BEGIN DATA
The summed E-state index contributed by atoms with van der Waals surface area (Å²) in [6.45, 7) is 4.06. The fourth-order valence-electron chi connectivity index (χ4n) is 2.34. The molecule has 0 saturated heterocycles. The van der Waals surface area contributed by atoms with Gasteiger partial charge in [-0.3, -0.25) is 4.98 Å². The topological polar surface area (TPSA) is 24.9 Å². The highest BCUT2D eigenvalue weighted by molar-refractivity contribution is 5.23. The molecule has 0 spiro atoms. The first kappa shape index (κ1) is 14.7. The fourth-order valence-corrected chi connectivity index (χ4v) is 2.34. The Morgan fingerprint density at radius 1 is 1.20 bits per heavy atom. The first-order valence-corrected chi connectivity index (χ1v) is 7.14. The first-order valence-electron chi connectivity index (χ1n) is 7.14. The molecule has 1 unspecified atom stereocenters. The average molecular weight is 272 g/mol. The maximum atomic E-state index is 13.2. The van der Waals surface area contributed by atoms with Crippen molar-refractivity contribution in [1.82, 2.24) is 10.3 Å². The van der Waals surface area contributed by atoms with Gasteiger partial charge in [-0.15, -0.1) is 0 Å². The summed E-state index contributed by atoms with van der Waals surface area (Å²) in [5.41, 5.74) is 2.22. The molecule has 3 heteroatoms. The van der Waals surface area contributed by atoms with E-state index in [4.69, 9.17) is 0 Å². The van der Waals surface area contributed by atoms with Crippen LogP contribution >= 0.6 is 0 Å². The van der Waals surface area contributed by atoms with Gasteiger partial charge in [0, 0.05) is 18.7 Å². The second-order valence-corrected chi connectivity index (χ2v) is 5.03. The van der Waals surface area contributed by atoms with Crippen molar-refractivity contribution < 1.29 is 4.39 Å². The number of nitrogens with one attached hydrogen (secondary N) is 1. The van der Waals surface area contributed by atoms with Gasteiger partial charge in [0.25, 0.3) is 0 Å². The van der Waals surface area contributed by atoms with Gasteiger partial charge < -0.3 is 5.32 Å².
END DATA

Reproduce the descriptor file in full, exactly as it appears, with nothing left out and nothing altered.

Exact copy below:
The summed E-state index contributed by atoms with van der Waals surface area (Å²) in [6.45, 7) is 4.06. The fourth-order valence-electron chi connectivity index (χ4n) is 2.34. The molecule has 0 saturated heterocycles. The van der Waals surface area contributed by atoms with Gasteiger partial charge in [-0.3, -0.25) is 4.98 Å². The topological polar surface area (TPSA) is 24.9 Å². The highest BCUT2D eigenvalue weighted by molar-refractivity contribution is 5.23. The molecule has 0 spiro atoms. The first kappa shape index (κ1) is 14.7. The fourth-order valence-corrected chi connectivity index (χ4v) is 2.34. The Morgan fingerprint density at radius 1 is 1.20 bits per heavy atom. The first-order valence-corrected chi connectivity index (χ1v) is 7.14. The first-order valence-electron chi connectivity index (χ1n) is 7.14. The molecule has 1 unspecified atom stereocenters. The average molecular weight is 272 g/mol. The maximum atomic E-state index is 13.2. The van der Waals surface area contributed by atoms with Crippen molar-refractivity contribution in [1.82, 2.24) is 10.3 Å². The van der Waals surface area contributed by atoms with Gasteiger partial charge in [-0.15, -0.1) is 0 Å². The summed E-state index contributed by atoms with van der Waals surface area (Å²) in [5.41, 5.74) is 2.22. The molecule has 3 heteroatoms. The van der Waals surface area contributed by atoms with E-state index in [4.69, 9.17) is 0 Å². The van der Waals surface area contributed by atoms with Crippen LogP contribution >= 0.6 is 0 Å². The van der Waals surface area contributed by atoms with Gasteiger partial charge in [0, 0.05) is 18.7 Å². The second-order valence-corrected chi connectivity index (χ2v) is 5.03. The van der Waals surface area contributed by atoms with Crippen molar-refractivity contribution < 1.29 is 4.39 Å². The number of nitrogens with one attached hydrogen (secondary N) is 1. The van der Waals surface area contributed by atoms with Gasteiger partial charge in [0.25, 0.3) is 0 Å². The van der Waals surface area contributed by atoms with Gasteiger partial charge < -0.3 is 5.32 Å².